So that is what I did.  I wrote the beginning of a short story based on the title he gave me.  I don’t know if it is what he had in mind, but I sent it off to him for feedback.  He is in Maui for a couple of weeks (oh, to be successful) but he emailed me back to say he was excited to read it.

This is a huge step for me as I have never, ever shared my writing with anyone other than my wife and a couple of university professors.  He may hate it, he may like it, or he may have a completely different idea in his mind.  But, I took a risk and some day it might turn into something. 

Let’s see where this road takes me.  At least I have finally gotten off my butt and started my journey.

Sunday, 27 November 2011

Some things need to be made a priority.


Writing – 0
Life – 1

There are clearly times when I will have to put my writing behind other important tasks.  Some may say that this is a copout, that if I was truly committed to this task that I would find a way to write regardless.  I say, if I can’t find balance in my life then I am failing as a human being.

I would much rather be known as a failed writer than a failed person.

Okay, maybe this post has started off a little too melodramatic.  Things are actually pretty good for me right now.  In fact, I have been writing every day for the last week and a half.  It just wasn’t my fiction work.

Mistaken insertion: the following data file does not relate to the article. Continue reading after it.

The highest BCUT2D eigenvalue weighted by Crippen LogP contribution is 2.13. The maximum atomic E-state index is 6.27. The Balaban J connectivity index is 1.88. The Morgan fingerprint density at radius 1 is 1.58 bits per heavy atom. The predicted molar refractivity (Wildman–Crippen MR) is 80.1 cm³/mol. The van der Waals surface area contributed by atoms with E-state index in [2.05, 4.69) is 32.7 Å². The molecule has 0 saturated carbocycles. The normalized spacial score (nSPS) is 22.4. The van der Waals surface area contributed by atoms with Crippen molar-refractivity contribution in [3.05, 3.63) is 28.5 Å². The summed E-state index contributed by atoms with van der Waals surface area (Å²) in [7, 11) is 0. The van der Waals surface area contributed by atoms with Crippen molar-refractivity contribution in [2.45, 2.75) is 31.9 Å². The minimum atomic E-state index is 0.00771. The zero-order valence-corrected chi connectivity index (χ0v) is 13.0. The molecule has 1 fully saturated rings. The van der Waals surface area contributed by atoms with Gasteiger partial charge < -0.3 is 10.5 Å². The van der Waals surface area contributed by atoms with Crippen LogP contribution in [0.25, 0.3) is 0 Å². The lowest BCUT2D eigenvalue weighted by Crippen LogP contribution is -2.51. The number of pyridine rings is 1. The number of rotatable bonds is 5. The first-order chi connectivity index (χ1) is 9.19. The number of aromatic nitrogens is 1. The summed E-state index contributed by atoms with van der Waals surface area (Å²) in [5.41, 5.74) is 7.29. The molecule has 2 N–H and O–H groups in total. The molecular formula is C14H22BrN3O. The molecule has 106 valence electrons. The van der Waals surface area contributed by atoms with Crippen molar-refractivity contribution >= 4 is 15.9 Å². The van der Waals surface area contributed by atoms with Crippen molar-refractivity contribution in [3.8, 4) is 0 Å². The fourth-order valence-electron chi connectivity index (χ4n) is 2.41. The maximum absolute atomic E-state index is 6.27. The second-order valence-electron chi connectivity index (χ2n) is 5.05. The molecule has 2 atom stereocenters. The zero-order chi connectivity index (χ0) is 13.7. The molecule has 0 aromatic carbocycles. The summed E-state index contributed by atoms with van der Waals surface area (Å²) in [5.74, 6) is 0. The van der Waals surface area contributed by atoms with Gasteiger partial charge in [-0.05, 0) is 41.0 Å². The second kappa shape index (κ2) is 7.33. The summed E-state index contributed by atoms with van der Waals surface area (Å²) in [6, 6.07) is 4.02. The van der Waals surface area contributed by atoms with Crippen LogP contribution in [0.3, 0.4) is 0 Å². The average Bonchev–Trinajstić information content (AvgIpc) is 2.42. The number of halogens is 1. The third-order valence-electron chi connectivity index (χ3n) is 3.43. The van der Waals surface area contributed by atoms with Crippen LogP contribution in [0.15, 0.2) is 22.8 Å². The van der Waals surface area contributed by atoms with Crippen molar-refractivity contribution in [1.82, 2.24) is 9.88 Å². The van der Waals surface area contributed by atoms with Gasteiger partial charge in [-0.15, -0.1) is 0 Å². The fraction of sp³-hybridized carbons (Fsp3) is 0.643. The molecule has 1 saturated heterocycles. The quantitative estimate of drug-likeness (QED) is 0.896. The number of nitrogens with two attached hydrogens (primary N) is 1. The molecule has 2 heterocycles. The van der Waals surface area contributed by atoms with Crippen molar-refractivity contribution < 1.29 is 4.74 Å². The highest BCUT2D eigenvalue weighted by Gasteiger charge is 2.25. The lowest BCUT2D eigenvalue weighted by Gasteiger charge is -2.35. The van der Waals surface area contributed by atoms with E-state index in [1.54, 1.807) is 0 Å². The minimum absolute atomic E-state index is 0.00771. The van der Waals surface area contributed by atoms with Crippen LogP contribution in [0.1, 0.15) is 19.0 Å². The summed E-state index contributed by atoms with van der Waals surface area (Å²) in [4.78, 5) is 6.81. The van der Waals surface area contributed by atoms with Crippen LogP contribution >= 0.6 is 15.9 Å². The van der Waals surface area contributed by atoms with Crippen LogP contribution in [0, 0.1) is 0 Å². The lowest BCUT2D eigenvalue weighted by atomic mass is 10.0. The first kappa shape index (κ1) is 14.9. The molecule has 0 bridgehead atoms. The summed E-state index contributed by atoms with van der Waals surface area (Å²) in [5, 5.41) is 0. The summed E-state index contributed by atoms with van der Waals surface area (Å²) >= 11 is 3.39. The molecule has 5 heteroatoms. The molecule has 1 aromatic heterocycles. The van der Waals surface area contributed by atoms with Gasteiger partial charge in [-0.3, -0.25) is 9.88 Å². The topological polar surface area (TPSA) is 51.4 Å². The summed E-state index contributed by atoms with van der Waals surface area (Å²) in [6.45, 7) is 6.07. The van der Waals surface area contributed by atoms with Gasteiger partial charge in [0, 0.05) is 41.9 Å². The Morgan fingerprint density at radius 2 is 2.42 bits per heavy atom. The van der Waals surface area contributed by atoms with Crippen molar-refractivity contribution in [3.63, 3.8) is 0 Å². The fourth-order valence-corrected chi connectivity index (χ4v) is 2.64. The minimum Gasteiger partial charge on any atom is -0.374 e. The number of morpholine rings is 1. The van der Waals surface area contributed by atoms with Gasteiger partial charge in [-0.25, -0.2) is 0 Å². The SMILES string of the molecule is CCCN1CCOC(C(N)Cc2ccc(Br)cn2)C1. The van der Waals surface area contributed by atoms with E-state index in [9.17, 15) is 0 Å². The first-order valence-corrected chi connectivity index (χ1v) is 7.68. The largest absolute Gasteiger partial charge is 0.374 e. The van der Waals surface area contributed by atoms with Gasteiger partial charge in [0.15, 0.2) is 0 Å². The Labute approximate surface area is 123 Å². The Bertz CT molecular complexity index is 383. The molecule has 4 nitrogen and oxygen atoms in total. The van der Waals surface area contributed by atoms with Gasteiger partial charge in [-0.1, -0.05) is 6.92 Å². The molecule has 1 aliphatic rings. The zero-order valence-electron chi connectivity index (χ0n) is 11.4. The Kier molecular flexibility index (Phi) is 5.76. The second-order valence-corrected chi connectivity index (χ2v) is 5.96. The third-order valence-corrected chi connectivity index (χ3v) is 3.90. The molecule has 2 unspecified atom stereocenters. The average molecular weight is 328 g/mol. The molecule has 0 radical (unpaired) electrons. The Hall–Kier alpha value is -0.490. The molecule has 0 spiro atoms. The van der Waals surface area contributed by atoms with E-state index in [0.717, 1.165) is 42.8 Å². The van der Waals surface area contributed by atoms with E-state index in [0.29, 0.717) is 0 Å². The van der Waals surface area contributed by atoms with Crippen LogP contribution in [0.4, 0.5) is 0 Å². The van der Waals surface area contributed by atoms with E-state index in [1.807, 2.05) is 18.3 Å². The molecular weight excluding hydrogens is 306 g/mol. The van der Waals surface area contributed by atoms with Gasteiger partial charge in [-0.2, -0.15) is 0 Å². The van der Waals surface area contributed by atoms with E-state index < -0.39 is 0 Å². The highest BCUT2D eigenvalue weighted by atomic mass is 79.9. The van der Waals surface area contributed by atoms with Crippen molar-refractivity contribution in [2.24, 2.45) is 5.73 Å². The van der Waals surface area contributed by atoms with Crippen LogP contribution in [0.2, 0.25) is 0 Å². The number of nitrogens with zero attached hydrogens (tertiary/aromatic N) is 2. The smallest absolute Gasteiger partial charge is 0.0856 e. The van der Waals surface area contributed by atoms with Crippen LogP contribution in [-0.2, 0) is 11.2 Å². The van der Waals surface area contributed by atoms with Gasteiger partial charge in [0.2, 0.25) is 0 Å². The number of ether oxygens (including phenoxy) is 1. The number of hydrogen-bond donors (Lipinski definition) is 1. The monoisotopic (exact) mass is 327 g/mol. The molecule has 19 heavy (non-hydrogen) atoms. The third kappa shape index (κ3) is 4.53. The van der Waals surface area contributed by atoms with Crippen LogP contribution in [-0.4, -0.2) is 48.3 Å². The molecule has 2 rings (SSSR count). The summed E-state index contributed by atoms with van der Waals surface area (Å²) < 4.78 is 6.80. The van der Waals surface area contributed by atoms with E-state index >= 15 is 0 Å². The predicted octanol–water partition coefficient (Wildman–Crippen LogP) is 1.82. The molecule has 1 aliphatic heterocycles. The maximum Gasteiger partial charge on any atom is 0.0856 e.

You see, while I may be a fictional writer of stories, I am also a graduate student completing my Masters of Education.  I am currently enrolled in the final course of my program (I went with a course-based program and not thesis-based) and it is currently coming to a close.  Thus I spent the last week researching and writing the final required paper for the course.  So I have now finished the last assignment of the last course in my MEd, which means I can put another important feather in my cap!

This of course means that I will have a significant increase in the amount time available to engage in my creative writing.

On that front, I have had an interesting opportunity present itself … but I’ll tell you more about it next week.

Saturday, 19 November 2011

Not all progress needs to be forward, some can be sideways.


What would goals be if you actually accomplished them on a regular basis?  I mean what can I learn if I am always successful?  Nothing, really.